I am completely convinced that Chisinau (pron. Kiss-shin-now) is the most fabulous place in Eastern Europe. We drove here from Chernivtzi, and after a rather long wait at the border, during which several officious Moldovan border security people took our passports to a small room (no doubt laughing at all our pictures) and proceeded to stamp them, accompanied by the equally officious Ukrainian border patrol, who took away various pieces of paper. Once our driver received the proper piece of paper (stamped no less than eighteen times), we were allowed to pass through and make our way to the capital of Moldova.
It is embarrassing to admit that before this trip I really had no idea what or where Moldova is. So a few facts to keep everyone up to date:
- Moldova is a country, a former part of the U.S.S.R. (and then part of the Commonwealth of Independent States)
- formerly known as Bessarabia (sp?)
- Moldova has ~3million people, is a land-locked country, and has a population made up of Romanians, Russians and Ukrainians with a smattering of other cultures as well (I'm sure I'm insulting some group horridly, so apologies for leaving people out - i'll leave it at Moldova has had a turbulent history, was part of Romania, Austria-Hungary and everyone else around this neck of the woods at some point or other, and they had a miserable time of it ever since the Soviets came in, followed by the Nazis, and then returned to the Soviets, much like the Ukraine).
But all the history aside, Moldova is a wonderful country. I am completely sold on it, and must suggest that you all come and visit! The people are friendly, the countryside beautiful (complete with picturesque villages with peasants farming the land by hand and grand-parents taking the horse and cart laden with cabbages to the next town, and, most importantly the wine is delicious).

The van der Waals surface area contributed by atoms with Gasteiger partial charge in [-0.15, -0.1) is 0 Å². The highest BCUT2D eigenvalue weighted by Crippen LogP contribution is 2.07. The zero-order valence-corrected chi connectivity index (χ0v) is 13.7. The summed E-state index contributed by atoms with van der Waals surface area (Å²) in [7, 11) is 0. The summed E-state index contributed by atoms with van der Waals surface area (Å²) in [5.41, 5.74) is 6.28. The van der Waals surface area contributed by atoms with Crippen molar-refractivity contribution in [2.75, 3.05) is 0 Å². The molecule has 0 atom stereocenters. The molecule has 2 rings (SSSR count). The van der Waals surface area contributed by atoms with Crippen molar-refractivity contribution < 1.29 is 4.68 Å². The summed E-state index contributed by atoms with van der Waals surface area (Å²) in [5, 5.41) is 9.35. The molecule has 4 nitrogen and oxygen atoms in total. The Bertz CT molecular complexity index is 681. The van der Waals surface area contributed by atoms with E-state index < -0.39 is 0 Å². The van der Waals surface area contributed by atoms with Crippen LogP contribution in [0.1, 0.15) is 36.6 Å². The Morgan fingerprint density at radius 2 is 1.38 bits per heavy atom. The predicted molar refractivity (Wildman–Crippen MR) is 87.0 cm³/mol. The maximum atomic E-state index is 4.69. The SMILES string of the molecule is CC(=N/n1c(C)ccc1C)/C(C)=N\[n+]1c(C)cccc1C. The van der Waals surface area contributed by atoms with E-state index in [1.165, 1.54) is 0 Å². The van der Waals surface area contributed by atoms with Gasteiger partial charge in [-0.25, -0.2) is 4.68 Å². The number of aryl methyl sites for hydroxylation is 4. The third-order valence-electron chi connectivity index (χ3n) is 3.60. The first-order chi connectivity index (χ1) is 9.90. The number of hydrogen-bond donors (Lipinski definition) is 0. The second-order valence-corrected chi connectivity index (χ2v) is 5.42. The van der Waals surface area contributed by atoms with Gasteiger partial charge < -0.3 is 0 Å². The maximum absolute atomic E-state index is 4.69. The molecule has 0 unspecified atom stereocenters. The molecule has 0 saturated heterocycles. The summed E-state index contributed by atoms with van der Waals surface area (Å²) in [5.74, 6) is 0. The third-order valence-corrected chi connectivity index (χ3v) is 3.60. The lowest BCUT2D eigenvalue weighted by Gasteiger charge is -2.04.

Yesterday we went to a world heritage site - a cave monastery, hollowed out in the limestone cliffs around here. The site was beautiful, and we got there at the end of the day, when the light was dimming and the birds were singing. There is a cross at which one makes a (non-material) wish, and it will supposedly come true soon (sorry, can't tell you what mine was or it won't come true). The land was so peaceful, and the scene so beautiful, that I can well believe that magic was in the air. The Moldovan dinner and wine afterwards were similarly so superb that I may actually have run out of superlatives for them...
Today we wandered Chisinau. Despite the numerous blocks of Soviet concrete that litter the city, it is beautiful. And cheap! A luxurious multi-course lunch costs a few dollars, and a large bar of good chocolate is about 80 cents. The average person makes ~90 dollars/month, but a hideous Soviet concrete flat rents for 100/month, at the very minimum. So clearly an impoverished nation. But despite that, the people are wonderful - friendly service, a safe feel to the streets and a happy population. There is open generosity in the air - young people help the elderly cross the streets, and the cars stop for pedestrian traffic. The people are very proud of their freedom and their nation, and are desperate to make it work. I really love this place, and feel a strange kinship to these lovely people - I hope they do make this country work, and must encourage you all to buy the excellent Moldovan wine and cheese! And if you visit, try the 'mushroom cookies' which are actually thin crepes filled with mushrooms and a little cheese, folded up, and then breaded and fried: sooooo good.
Speaking of food and drink, if my words today are a little long, it is merely because this afternoon we went wine tasting in the biggest wine cellars in the world! They are located in the remnants of a limestone mine, and the cellars are so large that you tour them in a small van! (Though I wonder what the vans do to the air quality in the cellars... I think a small research project is in order...).
In all the towns that we pass, there are several items of note: every village has a memorial to the Red Army 'liberators' of World War Two - the typically Soviet bronze patriotic statues often have silk flowers placed underneath. On a lighter note, there have also been several stork nests (complete with real, live storks. But no, they don't carry babies in their beaks..). There are also working wells in every town and in every field, with shiny new buckets - clearly in use. While some of the wells are the rope and wheel wells we're used to thinking of in North America, many are a long pole with a line at the end that is carefully angled into the well...
Tomorrow we are on to Odessa, where I fully intend to relive movie history on the Potemkin steps. Hope all is well back home - all the best!
PS - For those of you asking, the only boat I have seen in Moldova so far was of the rowboat variety...